Dehydration

What is Dehydration?

Dehydration is a condition that manifests itself when a person loses more body fluids, mostly water, than they take in.

Water leaves the body when we exhale breath containing water vapor, via sweat while exercising, the excretion of urine, and stool via defecation.

Dehydration can occur due to a too low intake of fluids or be a consequence of other medical conditions. Dehydration is most commonly caused by diarrhea which prevents the large intestine from absorbing water from food that is consumed. Having to urinate frequently because of diabetes that is not managed properly can also lead to a state of dehydration.

Dehydration can also be attributed to the consumption of alcohol, the use of antihistamines and diuretics, as well as medications prescribed for high blood pressure.

What are the Symptoms of Dehydration?

Symptoms may include dry mouth, little or no tears when crying, muscle weakness, dizziness, headaches, along with lethargy. As a person’s state of dehydration becomes more severe they may also experience low blood pressure, sunken eyes, increased heart rate, delirium, and unconsciousness and loss of skin elasticity.

Dehydration Causes

Dehydration occurs when the body does not have the right amount of water. The body naturally loses water through sweat, breath, and excretion, but this water is replaced through fluid and food intake. However, if you lose too much water or fail to drink enough, you may develop dehydration.

Dehydration can also be caused by severe or acute diarrhea. That is, abrupt and sudden diarrhea can result in tremendous loss body fluid in a short time. Diarrhea which is accompanied by fever and vomiting can result in loss of even more body fluid and electrolytes.

Excessive sweating is another common cause of dehydration. If you engage in an intense physical activity and fail to replace lost body fluid as you go along, you may develop dehydration. Exposure to hot, humid weather can also increase the amount of fluid you lose through sweat.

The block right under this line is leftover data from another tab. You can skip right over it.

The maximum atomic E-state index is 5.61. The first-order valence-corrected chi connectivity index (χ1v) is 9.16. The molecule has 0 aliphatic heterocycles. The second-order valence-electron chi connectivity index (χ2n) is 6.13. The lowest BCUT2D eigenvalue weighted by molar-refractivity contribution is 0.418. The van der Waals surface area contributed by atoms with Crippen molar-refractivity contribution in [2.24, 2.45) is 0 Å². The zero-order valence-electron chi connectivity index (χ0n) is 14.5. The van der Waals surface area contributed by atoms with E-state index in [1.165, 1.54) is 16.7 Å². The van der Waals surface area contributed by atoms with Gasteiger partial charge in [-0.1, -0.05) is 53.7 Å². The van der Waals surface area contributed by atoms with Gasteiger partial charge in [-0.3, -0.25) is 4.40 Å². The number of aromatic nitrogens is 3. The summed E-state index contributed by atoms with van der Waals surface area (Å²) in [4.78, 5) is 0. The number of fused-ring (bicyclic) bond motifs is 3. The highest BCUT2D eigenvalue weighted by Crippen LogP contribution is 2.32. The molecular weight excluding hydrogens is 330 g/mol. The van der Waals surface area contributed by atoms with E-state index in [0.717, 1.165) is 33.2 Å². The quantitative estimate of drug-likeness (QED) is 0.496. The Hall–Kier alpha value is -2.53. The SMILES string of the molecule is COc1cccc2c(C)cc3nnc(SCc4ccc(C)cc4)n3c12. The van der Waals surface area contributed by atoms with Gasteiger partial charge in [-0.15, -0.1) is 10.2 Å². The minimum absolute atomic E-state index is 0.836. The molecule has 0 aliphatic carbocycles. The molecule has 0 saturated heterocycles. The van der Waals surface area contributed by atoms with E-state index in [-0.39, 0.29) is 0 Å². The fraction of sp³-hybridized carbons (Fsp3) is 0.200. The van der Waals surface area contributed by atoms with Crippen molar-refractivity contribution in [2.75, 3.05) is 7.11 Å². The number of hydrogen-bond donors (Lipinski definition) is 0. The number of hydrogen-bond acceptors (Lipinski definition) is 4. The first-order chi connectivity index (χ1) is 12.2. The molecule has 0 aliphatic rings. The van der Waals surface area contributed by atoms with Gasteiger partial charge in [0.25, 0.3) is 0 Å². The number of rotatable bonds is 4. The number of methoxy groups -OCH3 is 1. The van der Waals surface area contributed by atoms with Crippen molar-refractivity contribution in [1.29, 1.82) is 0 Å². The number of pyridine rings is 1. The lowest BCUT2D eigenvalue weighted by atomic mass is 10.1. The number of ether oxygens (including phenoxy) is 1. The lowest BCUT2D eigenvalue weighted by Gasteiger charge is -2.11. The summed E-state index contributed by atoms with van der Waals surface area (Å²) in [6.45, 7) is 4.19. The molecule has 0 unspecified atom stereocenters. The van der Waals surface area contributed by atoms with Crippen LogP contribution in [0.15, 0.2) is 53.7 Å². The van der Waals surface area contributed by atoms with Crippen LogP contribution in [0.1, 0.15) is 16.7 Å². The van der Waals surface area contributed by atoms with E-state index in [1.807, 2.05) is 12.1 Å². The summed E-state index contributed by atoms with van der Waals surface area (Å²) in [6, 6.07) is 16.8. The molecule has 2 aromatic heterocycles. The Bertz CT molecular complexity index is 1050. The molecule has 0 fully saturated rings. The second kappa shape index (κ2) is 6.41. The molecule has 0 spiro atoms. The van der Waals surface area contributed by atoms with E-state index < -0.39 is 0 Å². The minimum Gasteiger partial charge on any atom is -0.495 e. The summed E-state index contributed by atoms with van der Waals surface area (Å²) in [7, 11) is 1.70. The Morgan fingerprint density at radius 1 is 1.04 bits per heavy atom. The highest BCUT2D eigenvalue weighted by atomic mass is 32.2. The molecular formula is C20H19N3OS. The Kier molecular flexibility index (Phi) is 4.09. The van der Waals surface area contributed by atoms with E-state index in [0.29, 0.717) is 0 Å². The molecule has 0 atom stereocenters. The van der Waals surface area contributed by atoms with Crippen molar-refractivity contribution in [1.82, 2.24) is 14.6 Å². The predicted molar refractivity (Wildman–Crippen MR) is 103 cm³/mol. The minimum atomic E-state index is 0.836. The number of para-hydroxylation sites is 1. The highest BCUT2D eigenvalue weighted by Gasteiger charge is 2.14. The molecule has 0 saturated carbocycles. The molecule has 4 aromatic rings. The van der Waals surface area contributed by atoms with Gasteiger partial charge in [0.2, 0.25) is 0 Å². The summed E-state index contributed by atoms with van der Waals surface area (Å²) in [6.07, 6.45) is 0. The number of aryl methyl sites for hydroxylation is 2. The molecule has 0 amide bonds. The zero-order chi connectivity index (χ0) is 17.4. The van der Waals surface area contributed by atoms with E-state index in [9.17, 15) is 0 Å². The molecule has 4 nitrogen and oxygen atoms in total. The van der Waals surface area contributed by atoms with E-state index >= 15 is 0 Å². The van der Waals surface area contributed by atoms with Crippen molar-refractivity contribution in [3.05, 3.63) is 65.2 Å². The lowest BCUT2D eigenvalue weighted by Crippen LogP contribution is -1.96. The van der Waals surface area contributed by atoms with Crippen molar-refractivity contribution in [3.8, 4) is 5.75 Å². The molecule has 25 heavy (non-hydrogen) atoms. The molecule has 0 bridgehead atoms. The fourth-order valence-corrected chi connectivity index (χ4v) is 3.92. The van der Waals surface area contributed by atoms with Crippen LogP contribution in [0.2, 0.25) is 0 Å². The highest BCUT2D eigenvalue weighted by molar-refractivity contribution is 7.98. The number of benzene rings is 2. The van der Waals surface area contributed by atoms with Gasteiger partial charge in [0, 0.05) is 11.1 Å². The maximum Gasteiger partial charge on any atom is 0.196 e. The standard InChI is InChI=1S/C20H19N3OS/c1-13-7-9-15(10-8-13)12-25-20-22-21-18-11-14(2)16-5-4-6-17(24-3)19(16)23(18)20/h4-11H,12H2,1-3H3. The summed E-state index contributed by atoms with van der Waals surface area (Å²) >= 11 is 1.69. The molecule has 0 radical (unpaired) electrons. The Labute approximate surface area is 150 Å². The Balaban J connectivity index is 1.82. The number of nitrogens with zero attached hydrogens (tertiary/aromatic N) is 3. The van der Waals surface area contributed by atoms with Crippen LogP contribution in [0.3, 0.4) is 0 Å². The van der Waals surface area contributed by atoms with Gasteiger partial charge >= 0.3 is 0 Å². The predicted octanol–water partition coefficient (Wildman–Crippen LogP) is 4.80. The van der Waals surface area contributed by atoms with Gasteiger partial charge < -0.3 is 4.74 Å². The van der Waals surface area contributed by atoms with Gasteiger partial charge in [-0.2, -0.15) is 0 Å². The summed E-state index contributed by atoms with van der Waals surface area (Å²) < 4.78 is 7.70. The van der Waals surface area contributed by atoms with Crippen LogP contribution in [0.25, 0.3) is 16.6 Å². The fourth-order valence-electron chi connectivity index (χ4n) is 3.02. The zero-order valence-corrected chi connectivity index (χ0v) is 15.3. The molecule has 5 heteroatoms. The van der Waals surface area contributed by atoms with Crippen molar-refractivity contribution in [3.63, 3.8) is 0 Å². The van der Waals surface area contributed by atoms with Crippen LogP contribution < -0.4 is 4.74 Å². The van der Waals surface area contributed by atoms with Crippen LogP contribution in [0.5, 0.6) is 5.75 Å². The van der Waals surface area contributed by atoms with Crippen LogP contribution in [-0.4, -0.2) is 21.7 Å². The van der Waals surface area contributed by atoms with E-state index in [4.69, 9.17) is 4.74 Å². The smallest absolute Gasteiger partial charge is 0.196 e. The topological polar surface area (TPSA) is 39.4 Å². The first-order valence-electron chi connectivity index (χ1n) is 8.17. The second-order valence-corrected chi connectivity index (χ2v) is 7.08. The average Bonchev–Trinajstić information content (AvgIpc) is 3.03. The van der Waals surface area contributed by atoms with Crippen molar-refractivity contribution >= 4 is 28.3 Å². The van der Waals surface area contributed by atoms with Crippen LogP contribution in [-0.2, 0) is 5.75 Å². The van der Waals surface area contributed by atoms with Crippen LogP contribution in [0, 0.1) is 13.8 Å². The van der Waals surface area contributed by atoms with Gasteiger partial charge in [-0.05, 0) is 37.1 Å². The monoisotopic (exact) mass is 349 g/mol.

Increased urination that is triggered by an underlying condition like diabetes can also cause dehydration. Other causes of dehydration include medications like blood pressure medications and diuretics. These medications trigger frequent urination that results in loss of body fluid. Excessive consumption of alcohol, high protein diets, and foods with high salt concentration can also cause dehydration.

How is Dehydration Treated?

Treatment involves restoring lost bodily fluids by consuming clear broths, Gatorade, and water. Some patients may require fluid replacement intravenously. Anti-diarrhea medications can stop the rapid loss of bodily fluids while anti-emetics can stop continuous dehydration due to excessive vomiting.

Dehydrated individuals should avoid consuming beverages that contain caffeine like sodas, teas, and coffee.

Dehydration Prevention

Drinking plenty of water before, during and after an intense physical activity or exercise can ensure that you replace the lost body fluid. Bring a container of water or sports drink with you when exercising and ensure that you drink at least every 15 minutes.

Avoid high-protein diets. However, if you are on these diets, be sure to take at least ten glasses of water during the day. Avoid excessive alcohol intake. Excessive beer and wine consumption drain the body of water while making it hard to make sound decisions.

When working out outdoors, be sure to wear lightweight, light-colored clothing. Ensure that you change into dry clothing as soon as your clothes are soaked with sweat. Never workout in a rubber suit. Finally, avoid taking salt tablets.

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Last Reviewed:
September 13, 2016
Last Updated:
December 12, 2017